Nowadays we live in a world where, in most places, we can decide, think and act freely, where we fight daily for respect and gender equality, where showing the individualism and uniqueness of each human being is the most powerful value we have in our hands. During the month of June, we wanted to focus on non-binary design, on the great responsibility we face as designers and on how we can make this society a more conscious one.
Gender fluency era
While it is true, according to J Walter Thompson’s intelligence research, a growing number of so-called Gen Z’s believe that gender does not define a person as much as it once did.
Therefore, we as designers, need to reinsure our messages reflecting this new era of gender fluency. It is no longer enough to focus on gender equality, but rather in gender neutrality.
However, there still seems to be a big uncertainty about the role of gender in design and how designers should react to these developments. With an androgynous aesthetic rapidly becoming mainstream, the serious question arises as to whether we need to design for gender. Is this just a trend that will fade away in five years, or do we really need to start considering a fundamental change that will allow for a long-term future in neutral design?
I personally think that this is not a trend or a tendency, it is a change, an evolution and a social movement. Where we designers have the great power to encourage and carry out change within our work to gradually shift the minds of consumers by making them understand that we live in a universal world, where there is no longer an entrance for binaries.
For instance, UX designers are the ones who have the power to influence the interaction of users within their company and their products in a very real and meaningful way. There is no exclusive male or female “Call to Action” or Button.
Actually, inclusive design is leading to products that are more useful to a greater number of people, reducing or eliminating the number of obstacles that users encounter on their way to a productive, easy and even enjoyable experience. It’s good for people, it’s good for culture, and it’s good for business. It is an approach to design that ensures that, as designers, we are creating products that are equally engaging, useful and effective for as many users as possible.
It’s not a game
Already in 2015, Selfridges launched a three-floor “gender neutral” retail space for the Oxford Street store. They named the experiment “Agender”. Since then more and more genderless fashion brands popped up with mixed feedback and success. Some say it’s the future of fashion, others hate it with passion.
If you break with the binary model, a lot of people feel attacked. Like the backlash Beiersdorf experienced after they showcased Theo Vanity in a campaign in 2019. The male YouTuber is an amazing Make-up-Artist and stands for individualism and self-expression. But conservative minds reacted with hate speech and called to boycott the brand. You see, it’s not easy or everywhere welcomed to break the binary code.
Same applies to Mattel. In September 2019, the CreatableWorld launched, a series of dolls with changeable hair styles and fashion kits tailored for a sort of gender-neutral plastic doll. Time, Forbes, Huffpost and many more celebrated the approach for being future minded and promoting a canvas for individual decisions. But voices from LGBTQ communities pointed out, that being nonbinary or genderqueer or nonconforming isn’t a dressing game for most of them. Any one’s gender comes with social and political implications and it’s not just a matter of styling.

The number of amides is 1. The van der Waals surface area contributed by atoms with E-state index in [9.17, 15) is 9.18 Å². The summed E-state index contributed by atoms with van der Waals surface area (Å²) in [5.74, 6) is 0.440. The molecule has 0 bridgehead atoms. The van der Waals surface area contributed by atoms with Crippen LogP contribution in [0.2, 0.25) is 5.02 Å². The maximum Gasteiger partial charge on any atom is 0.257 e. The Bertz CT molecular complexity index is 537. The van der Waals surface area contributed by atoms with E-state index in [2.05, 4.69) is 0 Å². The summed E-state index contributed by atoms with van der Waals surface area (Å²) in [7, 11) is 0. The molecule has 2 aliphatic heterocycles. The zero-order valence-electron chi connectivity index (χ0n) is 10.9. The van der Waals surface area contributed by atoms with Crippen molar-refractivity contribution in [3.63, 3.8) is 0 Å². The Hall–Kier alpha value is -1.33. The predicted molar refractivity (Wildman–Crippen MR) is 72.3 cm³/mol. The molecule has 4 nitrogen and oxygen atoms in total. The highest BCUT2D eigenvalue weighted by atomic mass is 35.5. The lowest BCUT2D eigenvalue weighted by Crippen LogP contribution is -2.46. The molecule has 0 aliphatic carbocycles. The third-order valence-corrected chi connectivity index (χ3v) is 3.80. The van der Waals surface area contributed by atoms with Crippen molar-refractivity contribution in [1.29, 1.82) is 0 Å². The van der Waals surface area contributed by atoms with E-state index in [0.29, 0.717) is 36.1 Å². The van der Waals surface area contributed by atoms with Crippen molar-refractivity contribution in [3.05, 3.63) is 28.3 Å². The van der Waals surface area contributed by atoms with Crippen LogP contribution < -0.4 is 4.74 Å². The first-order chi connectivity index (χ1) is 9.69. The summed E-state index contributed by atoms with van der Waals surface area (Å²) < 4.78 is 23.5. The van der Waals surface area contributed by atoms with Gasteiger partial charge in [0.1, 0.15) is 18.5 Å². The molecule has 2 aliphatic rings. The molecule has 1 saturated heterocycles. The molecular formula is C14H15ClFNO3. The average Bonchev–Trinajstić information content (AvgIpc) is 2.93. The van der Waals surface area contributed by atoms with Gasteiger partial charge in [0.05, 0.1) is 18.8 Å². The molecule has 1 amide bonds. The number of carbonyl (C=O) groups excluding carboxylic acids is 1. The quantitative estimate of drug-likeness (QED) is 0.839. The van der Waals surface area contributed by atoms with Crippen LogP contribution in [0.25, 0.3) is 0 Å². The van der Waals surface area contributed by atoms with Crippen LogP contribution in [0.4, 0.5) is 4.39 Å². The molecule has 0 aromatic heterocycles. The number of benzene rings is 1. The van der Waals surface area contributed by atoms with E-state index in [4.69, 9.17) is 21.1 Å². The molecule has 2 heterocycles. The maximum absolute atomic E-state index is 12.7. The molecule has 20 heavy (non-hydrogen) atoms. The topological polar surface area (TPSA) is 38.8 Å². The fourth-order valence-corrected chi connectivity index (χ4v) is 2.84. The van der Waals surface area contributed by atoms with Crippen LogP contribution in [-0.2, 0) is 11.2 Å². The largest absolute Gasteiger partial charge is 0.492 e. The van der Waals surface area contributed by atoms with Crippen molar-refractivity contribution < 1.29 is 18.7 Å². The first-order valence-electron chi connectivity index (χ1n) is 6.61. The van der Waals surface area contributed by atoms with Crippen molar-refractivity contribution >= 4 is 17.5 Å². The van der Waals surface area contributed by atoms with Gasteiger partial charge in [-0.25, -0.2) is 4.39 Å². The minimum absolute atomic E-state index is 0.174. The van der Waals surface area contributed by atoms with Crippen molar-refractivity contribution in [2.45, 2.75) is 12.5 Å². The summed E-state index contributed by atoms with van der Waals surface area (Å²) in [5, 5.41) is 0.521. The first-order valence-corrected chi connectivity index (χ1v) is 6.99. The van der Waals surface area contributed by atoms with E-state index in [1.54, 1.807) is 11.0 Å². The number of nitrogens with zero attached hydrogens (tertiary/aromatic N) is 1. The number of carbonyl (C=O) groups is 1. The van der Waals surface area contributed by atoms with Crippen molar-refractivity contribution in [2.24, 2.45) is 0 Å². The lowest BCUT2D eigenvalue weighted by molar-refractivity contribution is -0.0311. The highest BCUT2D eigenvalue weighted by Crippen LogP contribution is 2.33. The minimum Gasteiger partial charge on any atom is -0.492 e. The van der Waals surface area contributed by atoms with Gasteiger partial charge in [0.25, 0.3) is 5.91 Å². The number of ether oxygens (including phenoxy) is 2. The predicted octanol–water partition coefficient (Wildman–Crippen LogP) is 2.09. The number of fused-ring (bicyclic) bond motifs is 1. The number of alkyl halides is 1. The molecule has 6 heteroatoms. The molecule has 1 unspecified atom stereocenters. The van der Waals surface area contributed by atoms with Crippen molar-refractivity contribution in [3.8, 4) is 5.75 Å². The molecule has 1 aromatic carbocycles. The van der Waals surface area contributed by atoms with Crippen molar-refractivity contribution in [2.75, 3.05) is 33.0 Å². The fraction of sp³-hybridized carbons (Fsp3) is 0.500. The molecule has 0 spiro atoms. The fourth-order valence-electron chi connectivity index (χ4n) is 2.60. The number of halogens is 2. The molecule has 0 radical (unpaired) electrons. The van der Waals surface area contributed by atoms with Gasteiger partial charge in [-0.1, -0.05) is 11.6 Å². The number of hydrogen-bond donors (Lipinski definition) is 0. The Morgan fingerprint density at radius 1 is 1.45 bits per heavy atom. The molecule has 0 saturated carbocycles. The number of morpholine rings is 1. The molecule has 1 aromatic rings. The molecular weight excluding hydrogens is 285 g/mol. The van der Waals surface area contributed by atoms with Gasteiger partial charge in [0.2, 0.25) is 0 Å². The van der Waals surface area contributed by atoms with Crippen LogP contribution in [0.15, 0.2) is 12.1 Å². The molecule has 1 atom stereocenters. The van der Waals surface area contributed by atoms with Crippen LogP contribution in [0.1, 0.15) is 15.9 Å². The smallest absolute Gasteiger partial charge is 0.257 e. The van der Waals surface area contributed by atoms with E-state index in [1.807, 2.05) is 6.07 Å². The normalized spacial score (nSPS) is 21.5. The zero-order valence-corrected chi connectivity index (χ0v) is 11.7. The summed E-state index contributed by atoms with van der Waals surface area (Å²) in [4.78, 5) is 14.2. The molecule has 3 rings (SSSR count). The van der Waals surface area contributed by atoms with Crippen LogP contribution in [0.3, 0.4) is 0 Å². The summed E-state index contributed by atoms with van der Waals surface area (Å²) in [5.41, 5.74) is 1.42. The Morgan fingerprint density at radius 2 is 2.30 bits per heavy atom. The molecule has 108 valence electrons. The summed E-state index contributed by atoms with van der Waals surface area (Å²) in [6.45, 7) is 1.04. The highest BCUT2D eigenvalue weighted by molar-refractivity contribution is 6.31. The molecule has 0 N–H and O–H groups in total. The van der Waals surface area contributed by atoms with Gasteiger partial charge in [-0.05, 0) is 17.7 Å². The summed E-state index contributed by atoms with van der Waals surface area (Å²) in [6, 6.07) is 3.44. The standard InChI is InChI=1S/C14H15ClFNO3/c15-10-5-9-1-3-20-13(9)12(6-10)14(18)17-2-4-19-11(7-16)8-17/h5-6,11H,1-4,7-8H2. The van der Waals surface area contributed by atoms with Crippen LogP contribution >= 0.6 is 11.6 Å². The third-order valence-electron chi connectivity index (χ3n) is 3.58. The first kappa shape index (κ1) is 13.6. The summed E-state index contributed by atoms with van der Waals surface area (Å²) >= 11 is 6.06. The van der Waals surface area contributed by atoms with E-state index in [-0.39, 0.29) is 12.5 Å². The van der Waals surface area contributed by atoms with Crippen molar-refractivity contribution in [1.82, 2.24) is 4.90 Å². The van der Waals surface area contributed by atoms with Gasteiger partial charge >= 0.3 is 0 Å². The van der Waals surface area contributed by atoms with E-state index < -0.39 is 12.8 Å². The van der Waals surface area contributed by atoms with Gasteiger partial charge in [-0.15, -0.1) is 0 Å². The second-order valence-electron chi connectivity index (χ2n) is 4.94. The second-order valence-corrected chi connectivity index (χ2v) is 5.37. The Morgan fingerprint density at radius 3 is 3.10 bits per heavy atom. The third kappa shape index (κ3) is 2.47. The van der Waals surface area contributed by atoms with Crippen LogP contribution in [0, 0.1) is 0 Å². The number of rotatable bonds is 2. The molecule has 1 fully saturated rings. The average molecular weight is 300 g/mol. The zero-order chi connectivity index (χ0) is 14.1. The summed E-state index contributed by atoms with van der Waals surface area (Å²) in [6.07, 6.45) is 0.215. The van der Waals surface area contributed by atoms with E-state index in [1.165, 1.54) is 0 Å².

Gender is an important part of our identity, as it concerns us all, whether we are actively conscious of it or not. Gender inclusive design is an extremely important dimension as our design decisions in this area directly affect our users. Designing for all gender identities is about creating experiences that do not discriminate against others on the basis of their gender.
In fact, we live in a privileged era, where neither as designers nor as consumers we necessarily have to focus on one gender, for example, my colleague Steffi and I are about to make our debut as mommies, and we have obviously talked a lot about it, but one of the topics that always comes up is why typecasting a baby from its first days of birth? If it’s a girl, then absolutely everything must be pink, with holans, glitter and cheesy, but of course if it’s a boy, then it’s unforgivable to buy him a pink onesie, because how is it possible that a baby of the masculine sex dresses in pink… uf, for the same reason, we think the other way around, neither pink nor blue, neither for a boy nor for a girl, but neutral, so as not to stereotype the poor little guy who has no idea what’s going on around there. And of course, we plan to extend this approach to toys, educational topics, hobbies etc… But we’ll see how long we can keep them in an undecided bubble before the binary reality kicks in…
Because for sure, the dividing buckets labeled male and female became semipermeable and new buckets with more labels showed up. But that doesn’t mean anything is easier or clearer than before – neither for designers nor parents/kids to be.